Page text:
The United States Supreme Court has agreed to hear oral argument in an important property rights case, Murr v. State of Wisconsin, on March 20, 2017.The Murr case, for which NAR submitted an Amicus Brief, arises from a Wisconsin’s family’s attempt to sell or develop a small river-front plot of land which they acquired in 1963 for investment purposes. The family also owns a different, adjacent lot containing a small lake cabin they use for family vacations and recreation. The family wants to sell the vacant parcel, to fund the repair of their family’s cabin, which sits on a separate, adjacent lot that their parents bought several years earlier.
But government officials have forbidden the Murrs from selling or making any productive use of the vacant parcel. To avoid liability for an unconstitutional taking, officials are arbitrarily treating both lots as if they were a single unified parcel, even though the two parcels were bought by the Murrs’ parents at different times and are legally distinct.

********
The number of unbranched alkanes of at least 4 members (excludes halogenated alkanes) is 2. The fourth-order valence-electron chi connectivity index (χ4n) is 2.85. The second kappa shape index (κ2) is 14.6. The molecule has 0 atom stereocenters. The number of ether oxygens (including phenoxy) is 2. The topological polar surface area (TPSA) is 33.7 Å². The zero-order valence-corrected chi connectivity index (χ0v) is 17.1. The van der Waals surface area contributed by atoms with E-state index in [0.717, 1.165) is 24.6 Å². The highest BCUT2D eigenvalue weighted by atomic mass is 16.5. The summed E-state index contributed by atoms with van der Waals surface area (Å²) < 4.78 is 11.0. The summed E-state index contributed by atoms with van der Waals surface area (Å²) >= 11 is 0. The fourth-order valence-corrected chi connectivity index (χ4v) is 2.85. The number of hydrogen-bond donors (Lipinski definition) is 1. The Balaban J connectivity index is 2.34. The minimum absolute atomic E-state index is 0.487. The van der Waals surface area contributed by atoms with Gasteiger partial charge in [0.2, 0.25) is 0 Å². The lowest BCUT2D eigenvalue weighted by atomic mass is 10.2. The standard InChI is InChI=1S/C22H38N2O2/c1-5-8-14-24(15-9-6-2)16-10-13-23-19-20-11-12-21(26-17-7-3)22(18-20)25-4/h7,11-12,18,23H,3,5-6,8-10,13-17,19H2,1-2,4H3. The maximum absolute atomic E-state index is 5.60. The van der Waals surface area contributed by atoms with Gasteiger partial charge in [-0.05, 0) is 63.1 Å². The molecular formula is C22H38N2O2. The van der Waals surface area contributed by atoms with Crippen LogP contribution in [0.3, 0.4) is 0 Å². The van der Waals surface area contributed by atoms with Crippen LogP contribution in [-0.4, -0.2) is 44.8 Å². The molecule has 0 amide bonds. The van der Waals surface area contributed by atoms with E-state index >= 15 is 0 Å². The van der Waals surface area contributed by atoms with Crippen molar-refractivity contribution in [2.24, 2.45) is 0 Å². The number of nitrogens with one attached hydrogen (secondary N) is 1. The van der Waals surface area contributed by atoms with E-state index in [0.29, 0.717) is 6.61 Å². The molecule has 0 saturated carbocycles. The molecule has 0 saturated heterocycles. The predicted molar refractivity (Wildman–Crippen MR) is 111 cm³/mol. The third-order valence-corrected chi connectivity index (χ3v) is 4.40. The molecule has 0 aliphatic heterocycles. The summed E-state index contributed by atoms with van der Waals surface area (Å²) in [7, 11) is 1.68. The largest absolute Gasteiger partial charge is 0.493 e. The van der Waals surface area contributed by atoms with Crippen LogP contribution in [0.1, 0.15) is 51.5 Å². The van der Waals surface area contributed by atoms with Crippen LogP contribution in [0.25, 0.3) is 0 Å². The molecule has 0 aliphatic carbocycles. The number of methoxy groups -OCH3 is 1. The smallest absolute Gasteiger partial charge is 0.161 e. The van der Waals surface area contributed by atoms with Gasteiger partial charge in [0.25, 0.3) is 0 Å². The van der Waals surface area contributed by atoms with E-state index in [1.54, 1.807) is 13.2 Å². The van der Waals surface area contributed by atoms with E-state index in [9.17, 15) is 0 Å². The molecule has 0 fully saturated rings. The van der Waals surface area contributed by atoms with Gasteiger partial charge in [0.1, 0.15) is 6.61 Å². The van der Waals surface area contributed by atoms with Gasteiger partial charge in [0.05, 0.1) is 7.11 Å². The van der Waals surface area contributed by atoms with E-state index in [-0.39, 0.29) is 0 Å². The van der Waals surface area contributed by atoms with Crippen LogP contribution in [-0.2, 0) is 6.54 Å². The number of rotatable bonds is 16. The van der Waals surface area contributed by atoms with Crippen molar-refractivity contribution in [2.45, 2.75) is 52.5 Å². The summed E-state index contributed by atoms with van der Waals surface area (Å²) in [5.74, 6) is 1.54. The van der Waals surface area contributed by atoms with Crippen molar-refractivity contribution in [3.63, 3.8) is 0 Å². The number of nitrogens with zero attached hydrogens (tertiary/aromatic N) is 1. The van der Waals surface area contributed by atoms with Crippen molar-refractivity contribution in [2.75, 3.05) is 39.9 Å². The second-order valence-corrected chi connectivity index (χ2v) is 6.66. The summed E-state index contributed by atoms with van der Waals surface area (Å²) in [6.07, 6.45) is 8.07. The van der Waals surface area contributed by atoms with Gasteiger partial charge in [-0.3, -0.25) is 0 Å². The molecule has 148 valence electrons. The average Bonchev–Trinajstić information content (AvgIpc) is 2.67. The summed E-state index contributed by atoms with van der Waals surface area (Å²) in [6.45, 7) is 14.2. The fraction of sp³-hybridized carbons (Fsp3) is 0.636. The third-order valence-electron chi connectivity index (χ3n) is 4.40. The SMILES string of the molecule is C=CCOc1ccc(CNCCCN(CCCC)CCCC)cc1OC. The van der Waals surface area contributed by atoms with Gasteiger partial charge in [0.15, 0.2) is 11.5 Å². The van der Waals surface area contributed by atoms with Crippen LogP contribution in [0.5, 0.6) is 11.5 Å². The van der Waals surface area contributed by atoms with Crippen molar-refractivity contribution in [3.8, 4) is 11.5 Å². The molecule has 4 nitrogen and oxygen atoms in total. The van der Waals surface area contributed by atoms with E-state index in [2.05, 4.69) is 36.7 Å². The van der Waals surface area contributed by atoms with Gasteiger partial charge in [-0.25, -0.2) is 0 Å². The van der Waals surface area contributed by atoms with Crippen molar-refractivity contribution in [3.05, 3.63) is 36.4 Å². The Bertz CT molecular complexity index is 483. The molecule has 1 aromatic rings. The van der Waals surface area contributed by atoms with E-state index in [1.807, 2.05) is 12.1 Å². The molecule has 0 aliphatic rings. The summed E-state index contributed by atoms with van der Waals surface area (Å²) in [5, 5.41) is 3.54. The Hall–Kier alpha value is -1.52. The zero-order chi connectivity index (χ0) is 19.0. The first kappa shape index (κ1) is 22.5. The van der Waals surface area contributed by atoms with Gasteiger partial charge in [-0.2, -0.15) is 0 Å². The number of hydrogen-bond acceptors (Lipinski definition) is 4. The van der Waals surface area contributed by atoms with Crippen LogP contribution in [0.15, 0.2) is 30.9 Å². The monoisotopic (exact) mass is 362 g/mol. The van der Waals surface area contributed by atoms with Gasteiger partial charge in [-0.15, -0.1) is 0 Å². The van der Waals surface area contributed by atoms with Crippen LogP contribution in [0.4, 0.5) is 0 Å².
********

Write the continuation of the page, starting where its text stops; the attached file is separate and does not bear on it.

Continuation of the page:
The case poses a precedent-setting question: Can government take property without compensation simply because the owner happens to also own adjacent land? Are people denied constitutional protections for their property rights if government decides they own “too much” property?